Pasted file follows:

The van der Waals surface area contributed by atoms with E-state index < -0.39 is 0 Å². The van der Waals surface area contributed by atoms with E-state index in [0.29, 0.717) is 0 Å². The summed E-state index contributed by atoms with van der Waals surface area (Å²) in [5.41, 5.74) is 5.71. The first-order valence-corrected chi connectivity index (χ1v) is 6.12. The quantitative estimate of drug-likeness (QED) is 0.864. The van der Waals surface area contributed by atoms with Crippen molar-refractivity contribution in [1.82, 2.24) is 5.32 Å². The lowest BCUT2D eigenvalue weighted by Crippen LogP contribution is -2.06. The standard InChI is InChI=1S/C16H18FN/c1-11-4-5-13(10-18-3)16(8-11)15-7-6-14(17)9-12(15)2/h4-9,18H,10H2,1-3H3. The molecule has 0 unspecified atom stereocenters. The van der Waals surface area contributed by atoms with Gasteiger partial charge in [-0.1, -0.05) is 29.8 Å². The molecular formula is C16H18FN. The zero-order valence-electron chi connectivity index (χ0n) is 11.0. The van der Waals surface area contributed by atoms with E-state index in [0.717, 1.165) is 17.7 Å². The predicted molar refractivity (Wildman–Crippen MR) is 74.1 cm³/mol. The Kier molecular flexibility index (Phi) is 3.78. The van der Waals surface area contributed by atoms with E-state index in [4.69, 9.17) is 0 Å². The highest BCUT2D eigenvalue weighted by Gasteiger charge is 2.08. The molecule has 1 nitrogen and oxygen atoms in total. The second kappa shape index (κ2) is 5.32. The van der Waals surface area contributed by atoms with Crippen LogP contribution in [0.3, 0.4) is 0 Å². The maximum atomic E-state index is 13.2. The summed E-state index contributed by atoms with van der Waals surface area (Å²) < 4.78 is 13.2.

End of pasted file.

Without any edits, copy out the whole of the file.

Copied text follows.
The van der Waals surface area contributed by atoms with E-state index < -0.39 is 0 Å². The van der Waals surface area contributed by atoms with E-state index in [0.29, 0.717) is 0 Å². The summed E-state index contributed by atoms with van der Waals surface area (Å²) in [5.41, 5.74) is 5.71. The first-order valence-corrected chi connectivity index (χ1v) is 6.12. The quantitative estimate of drug-likeness (QED) is 0.864. The van der Waals surface area contributed by atoms with Crippen molar-refractivity contribution in [1.82, 2.24) is 5.32 Å². The lowest BCUT2D eigenvalue weighted by Crippen LogP contribution is -2.06. The standard InChI is InChI=1S/C16H18FN/c1-11-4-5-13(10-18-3)16(8-11)15-7-6-14(17)9-12(15)2/h4-9,18H,10H2,1-3H3. The molecule has 0 unspecified atom stereocenters. The van der Waals surface area contributed by atoms with Gasteiger partial charge in [-0.1, -0.05) is 29.8 Å². The molecular formula is C16H18FN. The zero-order valence-electron chi connectivity index (χ0n) is 11.0. The van der Waals surface area contributed by atoms with E-state index in [0.717, 1.165) is 17.7 Å². The predicted molar refractivity (Wildman–Crippen MR) is 74.1 cm³/mol. The Kier molecular flexibility index (Phi) is 3.78. The van der Waals surface area contributed by atoms with E-state index in [4.69, 9.17) is 0 Å². The highest BCUT2D eigenvalue weighted by Gasteiger charge is 2.08. The molecule has 1 nitrogen and oxygen atoms in total. The second kappa shape index (κ2) is 5.32. The van der Waals surface area contributed by atoms with Crippen LogP contribution in [0.3, 0.4) is 0 Å². The maximum atomic E-state index is 13.2. The summed E-state index contributed by atoms with van der Waals surface area (Å²) < 4.78 is 13.2.